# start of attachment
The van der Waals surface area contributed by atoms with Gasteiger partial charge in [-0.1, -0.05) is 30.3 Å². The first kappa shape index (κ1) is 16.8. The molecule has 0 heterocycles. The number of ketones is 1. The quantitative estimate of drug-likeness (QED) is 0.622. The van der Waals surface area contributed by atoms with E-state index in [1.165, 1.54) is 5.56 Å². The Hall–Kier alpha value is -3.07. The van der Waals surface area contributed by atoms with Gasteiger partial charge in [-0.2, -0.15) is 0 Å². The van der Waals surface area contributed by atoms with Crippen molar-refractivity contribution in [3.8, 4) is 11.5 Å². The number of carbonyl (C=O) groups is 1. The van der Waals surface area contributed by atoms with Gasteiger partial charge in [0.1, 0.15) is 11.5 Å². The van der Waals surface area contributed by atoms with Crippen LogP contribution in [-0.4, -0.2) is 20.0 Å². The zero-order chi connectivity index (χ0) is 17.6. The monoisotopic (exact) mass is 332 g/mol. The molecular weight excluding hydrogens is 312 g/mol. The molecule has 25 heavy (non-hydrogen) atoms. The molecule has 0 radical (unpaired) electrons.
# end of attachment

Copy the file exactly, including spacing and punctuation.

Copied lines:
The van der Waals surface area contributed by atoms with Gasteiger partial charge in [-0.1, -0.05) is 30.3 Å². The first kappa shape index (κ1) is 16.8. The molecule has 0 heterocycles. The number of ketones is 1. The quantitative estimate of drug-likeness (QED) is 0.622. The van der Waals surface area contributed by atoms with E-state index in [1.165, 1.54) is 5.56 Å². The Hall–Kier alpha value is -3.07. The van der Waals surface area contributed by atoms with Gasteiger partial charge in [-0.2, -0.15) is 0 Å². The van der Waals surface area contributed by atoms with Crippen molar-refractivity contribution in [3.8, 4) is 11.5 Å². The number of carbonyl (C=O) groups is 1. The van der Waals surface area contributed by atoms with Gasteiger partial charge in [0.1, 0.15) is 11.5 Å². The van der Waals surface area contributed by atoms with Crippen LogP contribution in [-0.4, -0.2) is 20.0 Å². The zero-order chi connectivity index (χ0) is 17.6. The monoisotopic (exact) mass is 332 g/mol. The molecular weight excluding hydrogens is 312 g/mol. The molecule has 25 heavy (non-hydrogen) atoms. The molecule has 0 radical (unpaired) electrons.